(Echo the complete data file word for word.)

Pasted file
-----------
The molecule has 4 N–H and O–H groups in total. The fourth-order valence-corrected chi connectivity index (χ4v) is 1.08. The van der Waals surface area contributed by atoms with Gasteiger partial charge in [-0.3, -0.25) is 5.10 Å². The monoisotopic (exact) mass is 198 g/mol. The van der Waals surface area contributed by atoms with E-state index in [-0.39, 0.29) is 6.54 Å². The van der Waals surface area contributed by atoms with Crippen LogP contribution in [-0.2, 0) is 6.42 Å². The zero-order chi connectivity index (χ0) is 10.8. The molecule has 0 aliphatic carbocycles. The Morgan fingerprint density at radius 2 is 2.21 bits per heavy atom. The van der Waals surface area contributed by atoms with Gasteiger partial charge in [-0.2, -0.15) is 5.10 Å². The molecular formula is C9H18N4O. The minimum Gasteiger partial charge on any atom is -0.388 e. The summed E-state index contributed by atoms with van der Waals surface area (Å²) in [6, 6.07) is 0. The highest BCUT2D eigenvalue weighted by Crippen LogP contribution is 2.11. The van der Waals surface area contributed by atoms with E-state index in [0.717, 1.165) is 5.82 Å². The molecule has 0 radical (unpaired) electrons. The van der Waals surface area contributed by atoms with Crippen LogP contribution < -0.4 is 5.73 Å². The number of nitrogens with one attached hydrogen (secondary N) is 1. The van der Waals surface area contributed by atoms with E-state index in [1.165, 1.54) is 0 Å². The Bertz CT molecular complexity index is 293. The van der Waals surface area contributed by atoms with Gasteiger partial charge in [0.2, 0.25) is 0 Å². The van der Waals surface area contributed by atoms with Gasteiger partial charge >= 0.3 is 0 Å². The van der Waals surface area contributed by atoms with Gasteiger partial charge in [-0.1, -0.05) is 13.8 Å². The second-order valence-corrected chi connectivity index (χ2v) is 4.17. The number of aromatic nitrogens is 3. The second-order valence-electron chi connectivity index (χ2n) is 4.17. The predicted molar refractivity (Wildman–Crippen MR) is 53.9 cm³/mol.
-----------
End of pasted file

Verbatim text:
The molecule has 4 N–H and O–H groups in total. The fourth-order valence-corrected chi connectivity index (χ4v) is 1.08. The van der Waals surface area contributed by atoms with Gasteiger partial charge in [-0.3, -0.25) is 5.10 Å². The monoisotopic (exact) mass is 198 g/mol. The van der Waals surface area contributed by atoms with E-state index in [-0.39, 0.29) is 6.54 Å². The van der Waals surface area contributed by atoms with Crippen LogP contribution in [-0.2, 0) is 6.42 Å². The zero-order chi connectivity index (χ0) is 10.8. The molecule has 0 aliphatic carbocycles. The Morgan fingerprint density at radius 2 is 2.21 bits per heavy atom. The van der Waals surface area contributed by atoms with Gasteiger partial charge in [-0.2, -0.15) is 5.10 Å². The molecular formula is C9H18N4O. The minimum Gasteiger partial charge on any atom is -0.388 e. The summed E-state index contributed by atoms with van der Waals surface area (Å²) in [6, 6.07) is 0. The highest BCUT2D eigenvalue weighted by Crippen LogP contribution is 2.11. The van der Waals surface area contributed by atoms with E-state index in [0.717, 1.165) is 5.82 Å². The molecule has 0 radical (unpaired) electrons. The van der Waals surface area contributed by atoms with Crippen LogP contribution < -0.4 is 5.73 Å². The number of nitrogens with one attached hydrogen (secondary N) is 1. The van der Waals surface area contributed by atoms with E-state index in [1.165, 1.54) is 0 Å². The Bertz CT molecular complexity index is 293. The van der Waals surface area contributed by atoms with Gasteiger partial charge in [0.2, 0.25) is 0 Å². The van der Waals surface area contributed by atoms with Gasteiger partial charge >= 0.3 is 0 Å². The van der Waals surface area contributed by atoms with Gasteiger partial charge in [-0.1, -0.05) is 13.8 Å². The second-order valence-corrected chi connectivity index (χ2v) is 4.17. The number of aromatic nitrogens is 3. The second-order valence-electron chi connectivity index (χ2n) is 4.17. The predicted molar refractivity (Wildman–Crippen MR) is 53.9 cm³/mol.